City Asks Residents to Continue Water Conservation Efforts
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Alexandria, La. (February 20, 2021) — City of Alexandria officials continue to ask all water customers to use as little water as possible until further notice as the city works to refill water tanks and restore water pressure.
“We are grateful to everyone who has stepped up by eliminating or reducing their water use. You are making a difference,” said Alexandria Mayor Jeff Hall. “The system is slowly starting to stabilize, but it is still extremely fragile. It’s critical that everyone continue to use as little water as possible. Any increase in usage could wipe out the progress we have made so far. I know it creates a hardship, but if we all keep working together we can get through this.”
Utility Director Michael Marcotte said the key to improving water pressure is refilling the four elevated water tanks that serve the city. “Getting those tanks filled is critical because that is where our water pressure comes from – it’s a gravity fed system – so we need to get the water levels back up in those tanks as quickly as possible.”
Hall said the city has not mandated the closure of any businesses at this time. “We are asking everyone to voluntarily limit their use of water. Now is not the time to go to a carwash or engage in any activity that uses a large amount of water,” Hall said. “Our hope is these actions will allow our water supply to recover. If not, additional steps may become necessary.”
Marcotte added business and property owners should continue to inspect pipes for leaks. “Temperatures warmed up enough today that any frozen pipes should have thawed, so it’s imperative that people thoroughly inspect their water systems for leaks and shut off water to any broken pipes,” Marcotte said. “We still need people to treat a water leak like they would a crime – if they see it, they need to call us at 318-473-1264 so we can come turn it off,” he said.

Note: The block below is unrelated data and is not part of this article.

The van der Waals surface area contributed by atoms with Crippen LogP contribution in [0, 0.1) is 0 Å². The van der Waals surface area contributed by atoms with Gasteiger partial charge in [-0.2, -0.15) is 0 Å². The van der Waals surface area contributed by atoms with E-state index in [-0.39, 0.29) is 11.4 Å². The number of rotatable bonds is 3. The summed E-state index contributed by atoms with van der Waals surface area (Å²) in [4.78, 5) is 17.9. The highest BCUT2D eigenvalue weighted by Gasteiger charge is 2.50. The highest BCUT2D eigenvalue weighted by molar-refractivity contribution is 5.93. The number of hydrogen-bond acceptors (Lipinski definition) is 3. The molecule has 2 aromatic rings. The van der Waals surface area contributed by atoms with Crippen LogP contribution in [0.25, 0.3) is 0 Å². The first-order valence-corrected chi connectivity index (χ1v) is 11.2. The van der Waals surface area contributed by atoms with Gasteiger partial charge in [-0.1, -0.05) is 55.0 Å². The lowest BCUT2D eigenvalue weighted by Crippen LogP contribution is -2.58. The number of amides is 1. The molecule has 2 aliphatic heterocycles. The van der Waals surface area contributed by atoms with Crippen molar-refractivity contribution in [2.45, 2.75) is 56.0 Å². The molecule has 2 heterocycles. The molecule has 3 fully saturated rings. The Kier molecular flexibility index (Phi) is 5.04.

The city-wide boil advisory issued Wednesday remains in effect. Residents are advised not to drink the water until they boil it, which includes bringing the water to a rolling boil for at least one minute.
“It will be up to the Department of Health as to how long the boil advisory remains in place,” Marcotte said. “Once system pressure stabilizes we will start testing water quality. Those tests can take 24-48 hours if not longer. The boil advisory will remain in place until testing shows the water is safe for residents to drink.”
To assist residents during the boil advisory, the city distributed 900 cases of bottled water to residents Saturday afternoon. “We are grateful to GOHSEP (Governor’s Office of Homeland Security and Emergency Management) for the water we received today,” Hall said. “We placed an order for bottled water before the storm and this was the first shipment. We expect to get more and will distribute that to residents as soon as it arrives.”
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